Dates and Number

  • For dates, use the following forms:
    • 2004–05; not 2004–2005
    • 4 p.m.; not 4 PM
    • May 10, 2005; not 10 May 2005
    • 1990s; not 1990’s
    • avoid superscripts: 10; not 10th
  • Spell out whole numbers below 10. Use numerals for 10 and above.
  • Within text, spell out “percent” but use numerals: “7 percent.” For statistical data relayed in charts or graphs, the percentage symbol (%) is appropriate.


  • Position and job titles of persons should be lowercase unless followed by a name: “The president,” “the dean,” “professor,” but “President Alexander,” “Dean Smith,” “Professor Jones.”
  • Degrees should be capitalized when the complete name of the degree is given, as in “Bachelor of Arts, Master of Science, Doctor of Law, Doctor of Medicine.” If the complete name is not given, use lowercase: “He earned a bachelor’s degree.”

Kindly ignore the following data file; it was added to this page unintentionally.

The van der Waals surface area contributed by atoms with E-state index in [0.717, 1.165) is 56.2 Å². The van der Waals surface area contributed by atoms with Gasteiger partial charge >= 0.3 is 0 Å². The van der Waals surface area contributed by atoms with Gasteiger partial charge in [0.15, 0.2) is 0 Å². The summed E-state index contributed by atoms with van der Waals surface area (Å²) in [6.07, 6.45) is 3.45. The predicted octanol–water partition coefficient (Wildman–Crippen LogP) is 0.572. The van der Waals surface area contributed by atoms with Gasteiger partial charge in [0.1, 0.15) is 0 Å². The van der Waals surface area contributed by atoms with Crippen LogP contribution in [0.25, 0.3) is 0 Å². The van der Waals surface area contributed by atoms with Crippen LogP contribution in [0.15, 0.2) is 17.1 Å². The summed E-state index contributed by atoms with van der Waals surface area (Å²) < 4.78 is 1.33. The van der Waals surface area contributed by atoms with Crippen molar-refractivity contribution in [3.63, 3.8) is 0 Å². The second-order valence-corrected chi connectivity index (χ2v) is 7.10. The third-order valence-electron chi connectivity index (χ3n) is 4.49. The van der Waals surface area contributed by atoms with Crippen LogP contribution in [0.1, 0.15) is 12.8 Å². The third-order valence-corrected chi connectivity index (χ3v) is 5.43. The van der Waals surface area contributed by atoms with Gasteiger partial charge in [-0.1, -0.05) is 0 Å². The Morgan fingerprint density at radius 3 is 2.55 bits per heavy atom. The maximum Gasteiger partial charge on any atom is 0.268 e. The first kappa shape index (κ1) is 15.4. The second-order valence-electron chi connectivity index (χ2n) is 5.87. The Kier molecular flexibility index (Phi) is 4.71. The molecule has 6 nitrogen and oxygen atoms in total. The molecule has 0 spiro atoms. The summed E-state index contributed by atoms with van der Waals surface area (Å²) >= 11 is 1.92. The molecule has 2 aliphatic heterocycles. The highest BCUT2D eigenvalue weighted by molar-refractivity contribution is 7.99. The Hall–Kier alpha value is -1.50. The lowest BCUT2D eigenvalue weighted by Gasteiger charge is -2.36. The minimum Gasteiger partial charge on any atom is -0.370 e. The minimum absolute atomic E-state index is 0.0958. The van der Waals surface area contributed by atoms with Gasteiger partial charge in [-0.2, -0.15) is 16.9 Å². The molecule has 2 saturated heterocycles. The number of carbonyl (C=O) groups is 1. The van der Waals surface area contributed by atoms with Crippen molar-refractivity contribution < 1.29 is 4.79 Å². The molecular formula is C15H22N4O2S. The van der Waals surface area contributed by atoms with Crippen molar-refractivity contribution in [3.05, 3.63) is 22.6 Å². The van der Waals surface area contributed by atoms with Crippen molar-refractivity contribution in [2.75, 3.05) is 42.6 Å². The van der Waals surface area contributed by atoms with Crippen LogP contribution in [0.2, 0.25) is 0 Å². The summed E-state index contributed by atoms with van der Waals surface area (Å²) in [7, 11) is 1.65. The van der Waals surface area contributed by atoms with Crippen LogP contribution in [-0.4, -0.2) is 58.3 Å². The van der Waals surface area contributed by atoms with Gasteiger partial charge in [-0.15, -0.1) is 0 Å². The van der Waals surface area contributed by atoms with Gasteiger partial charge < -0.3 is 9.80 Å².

• Use lowercase "gpa," without periods, or spell out “grade point average.”
  • Use lowercase for seasons, as in “fall semester 2019.”
  • Capitalize “residential college” only if the full name is given: “Mass Communication Residential College,” but “He is enrolled in a residential college.”
  • When referring to academic disciplines, only names of languages are capitalized: “She’s an English major,” but “My major is chemistry.”


  • For clarity, use an Oxford or serial comma before the conjunction in a series of three or more items: “LSU, North Carolina State, and Auburn.” Exception: If you are writing for news media (e.g., press releases), it is acceptable to forgo Oxford commas, as is the standard for such communication.